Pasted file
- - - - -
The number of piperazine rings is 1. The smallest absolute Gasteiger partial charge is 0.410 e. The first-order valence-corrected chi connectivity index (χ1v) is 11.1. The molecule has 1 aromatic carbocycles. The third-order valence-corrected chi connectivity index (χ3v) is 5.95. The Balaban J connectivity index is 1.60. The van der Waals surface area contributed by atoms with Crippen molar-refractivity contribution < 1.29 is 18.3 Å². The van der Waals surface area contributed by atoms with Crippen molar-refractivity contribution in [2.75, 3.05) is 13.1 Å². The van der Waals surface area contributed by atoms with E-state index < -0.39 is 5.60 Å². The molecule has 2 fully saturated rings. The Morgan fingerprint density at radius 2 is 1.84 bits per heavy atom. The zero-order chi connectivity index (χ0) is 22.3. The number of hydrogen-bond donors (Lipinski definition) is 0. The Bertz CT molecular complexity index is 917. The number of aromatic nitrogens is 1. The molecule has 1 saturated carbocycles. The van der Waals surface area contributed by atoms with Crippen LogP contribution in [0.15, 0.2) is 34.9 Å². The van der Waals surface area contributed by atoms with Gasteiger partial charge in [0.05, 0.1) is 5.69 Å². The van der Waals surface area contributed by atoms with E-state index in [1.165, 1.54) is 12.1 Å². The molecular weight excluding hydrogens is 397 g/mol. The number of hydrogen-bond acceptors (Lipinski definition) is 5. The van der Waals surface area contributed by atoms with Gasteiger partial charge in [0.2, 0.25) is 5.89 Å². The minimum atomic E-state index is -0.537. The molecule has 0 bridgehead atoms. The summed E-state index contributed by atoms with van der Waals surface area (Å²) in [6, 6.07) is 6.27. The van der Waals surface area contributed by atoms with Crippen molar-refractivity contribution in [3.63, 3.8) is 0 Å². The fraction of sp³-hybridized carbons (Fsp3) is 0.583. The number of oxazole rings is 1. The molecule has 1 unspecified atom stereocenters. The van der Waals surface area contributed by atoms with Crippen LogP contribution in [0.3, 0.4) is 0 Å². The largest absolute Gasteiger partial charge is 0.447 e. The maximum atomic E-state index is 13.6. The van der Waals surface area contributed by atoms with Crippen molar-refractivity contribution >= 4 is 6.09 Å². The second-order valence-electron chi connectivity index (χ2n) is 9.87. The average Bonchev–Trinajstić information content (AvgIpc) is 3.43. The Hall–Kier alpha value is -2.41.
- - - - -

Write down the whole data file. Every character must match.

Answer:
The number of piperazine rings is 1. The smallest absolute Gasteiger partial charge is 0.410 e. The first-order valence-corrected chi connectivity index (χ1v) is 11.1. The molecule has 1 aromatic carbocycles. The third-order valence-corrected chi connectivity index (χ3v) is 5.95. The Balaban J connectivity index is 1.60. The van der Waals surface area contributed by atoms with Crippen molar-refractivity contribution < 1.29 is 18.3 Å². The van der Waals surface area contributed by atoms with Crippen molar-refractivity contribution in [2.75, 3.05) is 13.1 Å². The van der Waals surface area contributed by atoms with E-state index < -0.39 is 5.60 Å². The molecule has 2 fully saturated rings. The Morgan fingerprint density at radius 2 is 1.84 bits per heavy atom. The zero-order chi connectivity index (χ0) is 22.3. The number of hydrogen-bond donors (Lipinski definition) is 0. The Bertz CT molecular complexity index is 917. The number of aromatic nitrogens is 1. The molecule has 1 saturated carbocycles. The van der Waals surface area contributed by atoms with Crippen LogP contribution in [0.15, 0.2) is 34.9 Å². The van der Waals surface area contributed by atoms with Gasteiger partial charge in [0.05, 0.1) is 5.69 Å². The van der Waals surface area contributed by atoms with E-state index in [1.165, 1.54) is 12.1 Å². The molecular weight excluding hydrogens is 397 g/mol. The number of hydrogen-bond acceptors (Lipinski definition) is 5. The van der Waals surface area contributed by atoms with Gasteiger partial charge in [0.2, 0.25) is 5.89 Å². The minimum atomic E-state index is -0.537. The molecule has 0 bridgehead atoms. The summed E-state index contributed by atoms with van der Waals surface area (Å²) in [6, 6.07) is 6.27. The van der Waals surface area contributed by atoms with Crippen molar-refractivity contribution in [3.63, 3.8) is 0 Å². The fraction of sp³-hybridized carbons (Fsp3) is 0.583. The number of oxazole rings is 1. The molecule has 1 unspecified atom stereocenters. The van der Waals surface area contributed by atoms with Crippen LogP contribution in [0.3, 0.4) is 0 Å². The largest absolute Gasteiger partial charge is 0.447 e. The maximum atomic E-state index is 13.6. The van der Waals surface area contributed by atoms with Crippen molar-refractivity contribution >= 4 is 6.09 Å². The second-order valence-electron chi connectivity index (χ2n) is 9.87. The average Bonchev–Trinajstić information content (AvgIpc) is 3.43. The Hall–Kier alpha value is -2.41.